- Used Books
- Staff Picks
- Gifts & Gift Cards
- Sell Books
- Stores & Events
- Let's Talk Books
Special Offers see all
More at Powell's
Recently Viewed clear list
Available April 2014
Bloody Spring: Forty Days That Sealed the Confederacy's Fateby Joseph Wheelan
Synopses & Reviews
For forty crucial days they fought a bloody struggle. When it was over, the Civil War's tide had turned.
In the spring of 1864, Virginia remained unbroken, its armies having repelled Northern armies for more than two years. Robert E. Lee's Army of Northern Virginia had defeated the campaigns of four Union generals, and Lee's veterans were confident they could crush the Union offensive this spring, too. But their adversary in 1864 was a different kind of Union commander—Ulysses S. Grant. The new Union general-in-chief had never lost a major battle while leading armies in the West. A quiet, rumpled man of simple tastes and a bulldog's determination, Grant would lead the Army of the Potomac in its quest to destroy Lee's army.
During six weeks in May and June 1864, Grant's army campaigned as no Union army ever had. During nearly continual combat operations, the Army of the Potomac battered its way through Virginia, skirting Richmond and crossing the James River on one of the longest pontoon bridges ever built. No campaign in North American history was as bloody as the Overland Campaign. When it ended outside Petersburg, more than 100,000 men had been killed, wounded, or captured on battlefields in the Wilderness, near Spotsylvania Court House, and at Cold Harbor. Although Grant's casualties were nearly twice Lee's, the Union could replace its losses. The Confederacy could not.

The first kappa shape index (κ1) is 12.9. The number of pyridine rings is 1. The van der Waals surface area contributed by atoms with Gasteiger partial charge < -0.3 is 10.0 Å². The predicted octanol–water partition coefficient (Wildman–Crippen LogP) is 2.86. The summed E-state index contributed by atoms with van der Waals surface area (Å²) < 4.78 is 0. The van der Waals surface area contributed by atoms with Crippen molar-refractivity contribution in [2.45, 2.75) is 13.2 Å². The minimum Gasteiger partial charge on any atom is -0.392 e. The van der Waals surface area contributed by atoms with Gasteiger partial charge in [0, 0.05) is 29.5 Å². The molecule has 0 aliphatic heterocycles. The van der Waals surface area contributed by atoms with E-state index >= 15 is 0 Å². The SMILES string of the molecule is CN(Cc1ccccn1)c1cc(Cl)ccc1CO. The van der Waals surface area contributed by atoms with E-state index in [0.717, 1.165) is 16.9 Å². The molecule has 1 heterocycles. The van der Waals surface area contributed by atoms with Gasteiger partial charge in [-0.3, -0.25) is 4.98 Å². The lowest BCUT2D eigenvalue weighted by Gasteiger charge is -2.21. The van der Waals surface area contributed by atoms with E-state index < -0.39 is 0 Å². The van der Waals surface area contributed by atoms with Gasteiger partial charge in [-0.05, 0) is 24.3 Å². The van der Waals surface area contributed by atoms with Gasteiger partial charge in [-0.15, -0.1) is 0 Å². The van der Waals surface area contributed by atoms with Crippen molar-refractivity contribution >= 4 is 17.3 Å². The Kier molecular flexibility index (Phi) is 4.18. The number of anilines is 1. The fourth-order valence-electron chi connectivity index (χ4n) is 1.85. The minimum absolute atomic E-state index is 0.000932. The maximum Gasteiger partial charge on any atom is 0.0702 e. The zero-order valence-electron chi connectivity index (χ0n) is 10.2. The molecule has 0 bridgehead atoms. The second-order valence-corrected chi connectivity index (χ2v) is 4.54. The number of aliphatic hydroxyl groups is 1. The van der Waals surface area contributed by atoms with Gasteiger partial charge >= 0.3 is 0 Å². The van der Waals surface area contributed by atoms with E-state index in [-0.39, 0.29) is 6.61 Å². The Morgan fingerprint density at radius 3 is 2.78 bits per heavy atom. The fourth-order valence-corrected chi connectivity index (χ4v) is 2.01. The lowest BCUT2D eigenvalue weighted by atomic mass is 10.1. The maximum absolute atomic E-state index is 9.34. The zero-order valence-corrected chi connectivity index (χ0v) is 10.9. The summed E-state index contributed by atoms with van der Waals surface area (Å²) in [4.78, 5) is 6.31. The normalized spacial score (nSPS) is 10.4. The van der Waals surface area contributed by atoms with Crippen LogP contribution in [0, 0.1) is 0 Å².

Lee's army continued to fight brilliant defensive battles, but it never mounted another major offensive. Grant's spring 1864 campaign had tipped the scales permanently in the Union's favor. The war's denouement came less than a year later with Lee's surrender at Appomattox Court House.
A unique and compelling examination of the Civil Wars turning point”—forty crucial days in the spring of 1864 that turned the tide for the Union
In the spring of 1864, Robert E. Lee faced a new adversary: Lieutenant General Ulysses S. Grant. Named commander of all Union armies in March, Grant quickly went on the offensive against Lee in Virginia. On May 4, Grants army struck hard across the Rapidan River into north-central Virginia, with Lees army contesting every mile. They fought for forty days until, finally, the Union army crossed the James River and began the siege of Petersburg.
The campaign cost 90,000 men—the largest loss the war had seen. While Grant lost nearly twice as many men as Lee did, he could replace them. Lee could not and would never again mount another major offensive. Lees surrender at Appomattox less than a year later was the denouement of the drama begun in those crucial forty days.
About the Author
Joseph Wheelan, a former reporter and editor for the Associated Press, is the author of several books, including Jeffersons War and Terrible Swift Sword. He lives in Cary, North Carolina.
What Our Readers Are Saying
History and Social Science » Military » Civil War » General